Post-adventure blues can be unrelentingly brutal.
Especially when you've returned from one of the most incredible experiences of your life, back to a world seemingly falling apart with horror and tragedy.
As I've written many times before, being riddled with empathy is a simultaneously beautiful and unforgiving phenomena, which renders one often wishing for plain ignorance instead. The absolute peak of this for me when was when flight MH17 was shot down over Ukraine last summer, in which I wrote in detail about how it affected me here.
There's something about aviation disasters - perhaps the 'internationality' of it, it being the main way humans reach humans from other societies - that seems to slam the world into a tragic unison. It's not just about the nation where it occurs or the nationalities of those on board or involved, the whole world seems to feel the blow of the tragic loss of a plane.
This week, a dark cloud gathered around central Europe as the news broke of the sabotaged Germanwings flight. As before, the blow felt physical and raw in my soul, and flicking through the papers, all I seemed to see was death, destruction, pain and loss, like some great catalog of horror.
For someone who sings ceaselessly of unyielding positivity, there's nothing in the world more able to shatter me apart than darkness.
But at the same time, through endless cycles of losing the fight against the bad, I've slowly but surely learnt how to combat it.
Last night at band house, I looked over at Greg and he was staring at something on his iPad, his eyes glistening. For one startled moment, I thought he might have been crying.
"It's just... Perfect, isn't it?"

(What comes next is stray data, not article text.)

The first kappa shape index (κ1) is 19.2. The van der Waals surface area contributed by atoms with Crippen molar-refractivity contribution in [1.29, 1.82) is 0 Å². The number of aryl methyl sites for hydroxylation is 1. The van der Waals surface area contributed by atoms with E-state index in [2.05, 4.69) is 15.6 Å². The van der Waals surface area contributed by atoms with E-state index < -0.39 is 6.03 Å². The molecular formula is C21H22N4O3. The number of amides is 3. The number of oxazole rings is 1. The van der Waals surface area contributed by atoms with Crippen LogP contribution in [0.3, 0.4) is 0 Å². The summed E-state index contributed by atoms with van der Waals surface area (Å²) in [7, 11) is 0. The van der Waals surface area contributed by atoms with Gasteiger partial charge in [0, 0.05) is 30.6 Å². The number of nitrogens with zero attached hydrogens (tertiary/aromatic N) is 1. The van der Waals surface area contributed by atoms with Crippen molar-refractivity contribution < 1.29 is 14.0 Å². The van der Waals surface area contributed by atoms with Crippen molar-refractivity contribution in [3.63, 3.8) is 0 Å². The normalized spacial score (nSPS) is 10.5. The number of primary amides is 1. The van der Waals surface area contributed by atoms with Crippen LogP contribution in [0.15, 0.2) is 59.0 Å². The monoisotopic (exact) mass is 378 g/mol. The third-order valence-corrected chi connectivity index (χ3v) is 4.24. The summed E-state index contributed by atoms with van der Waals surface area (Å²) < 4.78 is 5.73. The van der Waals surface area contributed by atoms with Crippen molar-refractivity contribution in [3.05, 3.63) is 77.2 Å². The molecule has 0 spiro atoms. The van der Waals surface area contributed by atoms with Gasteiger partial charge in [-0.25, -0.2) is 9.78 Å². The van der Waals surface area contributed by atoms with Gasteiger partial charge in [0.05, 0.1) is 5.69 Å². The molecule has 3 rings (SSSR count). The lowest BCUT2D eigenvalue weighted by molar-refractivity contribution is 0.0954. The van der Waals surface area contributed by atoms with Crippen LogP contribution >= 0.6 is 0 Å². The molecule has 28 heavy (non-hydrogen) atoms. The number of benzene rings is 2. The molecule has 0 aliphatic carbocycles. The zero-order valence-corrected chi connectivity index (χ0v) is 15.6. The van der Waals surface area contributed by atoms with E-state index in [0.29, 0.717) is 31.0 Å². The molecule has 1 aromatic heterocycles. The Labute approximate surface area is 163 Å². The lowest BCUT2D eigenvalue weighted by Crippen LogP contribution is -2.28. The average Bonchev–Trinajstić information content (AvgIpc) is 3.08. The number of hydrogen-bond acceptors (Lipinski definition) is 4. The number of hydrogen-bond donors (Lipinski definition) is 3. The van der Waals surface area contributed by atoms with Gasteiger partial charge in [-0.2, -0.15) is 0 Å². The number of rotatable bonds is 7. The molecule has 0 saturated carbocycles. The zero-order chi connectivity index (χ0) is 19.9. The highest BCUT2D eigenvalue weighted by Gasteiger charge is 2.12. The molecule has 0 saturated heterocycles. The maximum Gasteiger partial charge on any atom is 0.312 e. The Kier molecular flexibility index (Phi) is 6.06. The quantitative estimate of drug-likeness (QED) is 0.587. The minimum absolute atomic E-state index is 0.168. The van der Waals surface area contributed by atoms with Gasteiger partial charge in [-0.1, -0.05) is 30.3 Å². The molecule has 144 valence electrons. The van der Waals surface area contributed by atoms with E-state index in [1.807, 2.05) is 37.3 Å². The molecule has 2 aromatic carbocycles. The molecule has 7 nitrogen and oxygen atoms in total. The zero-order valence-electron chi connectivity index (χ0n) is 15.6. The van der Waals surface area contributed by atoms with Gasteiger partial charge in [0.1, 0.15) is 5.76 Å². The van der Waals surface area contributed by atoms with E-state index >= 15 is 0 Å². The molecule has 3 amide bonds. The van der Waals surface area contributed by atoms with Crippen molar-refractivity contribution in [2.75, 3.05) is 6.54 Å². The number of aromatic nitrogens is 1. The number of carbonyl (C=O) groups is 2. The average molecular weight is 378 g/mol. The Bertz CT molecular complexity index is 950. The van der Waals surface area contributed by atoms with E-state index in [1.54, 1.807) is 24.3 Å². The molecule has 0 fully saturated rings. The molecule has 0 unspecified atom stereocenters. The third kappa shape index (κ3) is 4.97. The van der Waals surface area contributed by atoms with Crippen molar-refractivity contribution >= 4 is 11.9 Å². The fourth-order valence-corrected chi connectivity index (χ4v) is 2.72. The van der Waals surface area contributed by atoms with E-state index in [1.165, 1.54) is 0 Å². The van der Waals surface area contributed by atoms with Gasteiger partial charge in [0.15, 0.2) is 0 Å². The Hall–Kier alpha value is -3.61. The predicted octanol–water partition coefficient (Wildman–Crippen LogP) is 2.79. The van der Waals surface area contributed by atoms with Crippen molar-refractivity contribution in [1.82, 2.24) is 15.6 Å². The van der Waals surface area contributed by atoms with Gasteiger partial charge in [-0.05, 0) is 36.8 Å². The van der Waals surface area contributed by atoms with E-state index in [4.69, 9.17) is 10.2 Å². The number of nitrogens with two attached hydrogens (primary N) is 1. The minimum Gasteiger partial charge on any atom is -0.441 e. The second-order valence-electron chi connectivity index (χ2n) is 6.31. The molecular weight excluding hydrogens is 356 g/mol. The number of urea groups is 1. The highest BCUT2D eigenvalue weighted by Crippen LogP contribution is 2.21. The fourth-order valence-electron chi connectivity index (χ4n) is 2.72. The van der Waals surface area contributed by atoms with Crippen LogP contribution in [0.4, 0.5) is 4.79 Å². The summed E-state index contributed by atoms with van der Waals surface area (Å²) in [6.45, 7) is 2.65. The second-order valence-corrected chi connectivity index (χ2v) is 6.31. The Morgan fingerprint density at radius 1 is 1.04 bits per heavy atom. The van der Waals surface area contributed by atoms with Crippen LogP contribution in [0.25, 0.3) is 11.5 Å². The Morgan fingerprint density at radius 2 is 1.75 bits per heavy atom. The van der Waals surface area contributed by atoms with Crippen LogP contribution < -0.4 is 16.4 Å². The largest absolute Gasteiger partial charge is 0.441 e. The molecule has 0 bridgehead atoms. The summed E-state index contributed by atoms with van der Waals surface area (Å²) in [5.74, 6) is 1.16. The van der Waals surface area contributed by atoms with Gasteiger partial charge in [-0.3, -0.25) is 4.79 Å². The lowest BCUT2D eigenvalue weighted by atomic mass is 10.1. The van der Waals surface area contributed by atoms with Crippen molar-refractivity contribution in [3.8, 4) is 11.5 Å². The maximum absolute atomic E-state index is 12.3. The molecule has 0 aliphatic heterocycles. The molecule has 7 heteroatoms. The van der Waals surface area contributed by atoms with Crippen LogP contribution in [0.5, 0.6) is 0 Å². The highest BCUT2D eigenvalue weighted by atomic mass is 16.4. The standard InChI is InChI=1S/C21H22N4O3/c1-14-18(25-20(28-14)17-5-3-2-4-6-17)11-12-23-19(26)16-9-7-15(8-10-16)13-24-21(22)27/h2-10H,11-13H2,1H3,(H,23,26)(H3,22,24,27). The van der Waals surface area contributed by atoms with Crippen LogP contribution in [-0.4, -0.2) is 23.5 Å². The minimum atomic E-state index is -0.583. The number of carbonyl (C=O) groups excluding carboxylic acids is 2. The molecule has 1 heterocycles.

He said, turning his screen to me, and I saw what had made him so emotional.
And it made me realise; in the absence of light there is dark, but in that dark there are always people who make light again.
It doesn't matter if you are but a whisper of a melody in a raging storm, you must always keep singing. If not just to keep the music within yourself, do it for those who might just be able to hear you and join in.
So the evening after a terrible day at work having been inflicted with the weight of the world, on a last minute whim I decided to relinquish my woes with a foolproof fast food hit through the drive-through. (Clearly all about that glam blogger life.)
And waiting for the food I'd already prepared myself to instantly regret after finishing, with my window still open I heard the faint buzz of the person behind me order something which simply came to £1.98.
"Hi, thanks for waiting that'll be £3.95." Drawled the bored-looking cashier in a rehearsed tone, holding out the card-reader to me. My bleak mind suddenly sparked into life on impulse.
"I know this is weird, but... can I pay for the person's behind me too?" She looked entirely non-plussed as she combined the totals and processed my payment. But inside I felt a little giddy.
"Next window please," She gestured, "Have a nice evening."
As I proceeded, I angled my rear-view mirror with excitement as I watched the cashier explain to the unknown driver behind me that his meal was free.
Then suddenly his car door swung open with force and a little bubble of fear rose in my chest. Oh god. Would they be mad that I'd done that? The driver strode purposefully up to my open window and before I could even say a word, reached his arms through and pulled me into a tight hug.
"Come 'ere you!" He said, voice muffled by my hair, and I laughed in utter bewilderment and joy. "Why did you do that?" The stranger pulled me to arms length, a broad smile across his gleaming face.
"I... I don't really know..." I gushed with a smile, still a little in shock.
"Well... thank you." He said before nodding, squeezing my arm once more and returning to his vehicle, never to be seen ever again.
With my food in hand I raced home absolutely buzzing with happiness, amazed at how just one pretty tiny and irrelevant gesture had completely transformed my day, and hopefully his too. I even saw the bored-looking cashier flash me a small grin as I departed.
From that brief exchange with a stranger, I learnt something important that evening.
It doesn't matter how small, how irrelevant or seemingly pointless one little positive action may be, you have no idea the effect that can have on someone's, anyone's or even your own darkness.
The futility of our own singular actions against such grand-scale universal horror may be painfully obvious, but the only moment the hope is truly lost, is when that makes us give up trying.
We can't let the worlds darkness swallow our own little beacons, because together, those little beacons make light.